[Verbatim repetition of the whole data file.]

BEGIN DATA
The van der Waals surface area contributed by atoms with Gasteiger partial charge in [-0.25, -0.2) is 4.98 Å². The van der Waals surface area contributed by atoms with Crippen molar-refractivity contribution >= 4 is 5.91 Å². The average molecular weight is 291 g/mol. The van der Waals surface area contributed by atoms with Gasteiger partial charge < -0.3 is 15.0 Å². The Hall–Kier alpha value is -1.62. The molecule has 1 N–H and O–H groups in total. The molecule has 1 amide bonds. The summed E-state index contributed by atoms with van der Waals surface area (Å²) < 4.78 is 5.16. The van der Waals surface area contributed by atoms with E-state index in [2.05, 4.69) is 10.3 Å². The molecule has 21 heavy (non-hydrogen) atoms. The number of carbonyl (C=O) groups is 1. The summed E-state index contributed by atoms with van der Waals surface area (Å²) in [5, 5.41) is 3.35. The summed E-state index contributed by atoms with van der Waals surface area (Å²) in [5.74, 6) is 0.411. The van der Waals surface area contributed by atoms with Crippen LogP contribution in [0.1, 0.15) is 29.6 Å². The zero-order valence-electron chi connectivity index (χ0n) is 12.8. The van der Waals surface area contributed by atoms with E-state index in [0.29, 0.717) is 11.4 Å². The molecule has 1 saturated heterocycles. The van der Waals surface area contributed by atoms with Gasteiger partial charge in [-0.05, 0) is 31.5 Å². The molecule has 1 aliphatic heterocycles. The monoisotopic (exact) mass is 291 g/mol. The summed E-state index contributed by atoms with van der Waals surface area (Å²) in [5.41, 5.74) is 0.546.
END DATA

The van der Waals surface area contributed by atoms with Gasteiger partial charge in [-0.25, -0.2) is 4.98 Å². The van der Waals surface area contributed by atoms with Crippen molar-refractivity contribution >= 4 is 5.91 Å². The average molecular weight is 291 g/mol. The van der Waals surface area contributed by atoms with Gasteiger partial charge < -0.3 is 15.0 Å². The Hall–Kier alpha value is -1.62. The molecule has 1 N–H and O–H groups in total. The molecule has 1 amide bonds. The summed E-state index contributed by atoms with van der Waals surface area (Å²) < 4.78 is 5.16. The van der Waals surface area contributed by atoms with E-state index in [2.05, 4.69) is 10.3 Å². The molecule has 21 heavy (non-hydrogen) atoms. The number of carbonyl (C=O) groups is 1. The summed E-state index contributed by atoms with van der Waals surface area (Å²) in [5, 5.41) is 3.35. The summed E-state index contributed by atoms with van der Waals surface area (Å²) in [5.74, 6) is 0.411. The van der Waals surface area contributed by atoms with Crippen LogP contribution in [0.1, 0.15) is 29.6 Å². The zero-order valence-electron chi connectivity index (χ0n) is 12.8. The van der Waals surface area contributed by atoms with E-state index in [0.29, 0.717) is 11.4 Å². The molecule has 1 saturated heterocycles. The van der Waals surface area contributed by atoms with Gasteiger partial charge in [-0.05, 0) is 31.5 Å². The molecule has 1 aliphatic heterocycles. The monoisotopic (exact) mass is 291 g/mol. The summed E-state index contributed by atoms with van der Waals surface area (Å²) in [5.41, 5.74) is 0.546.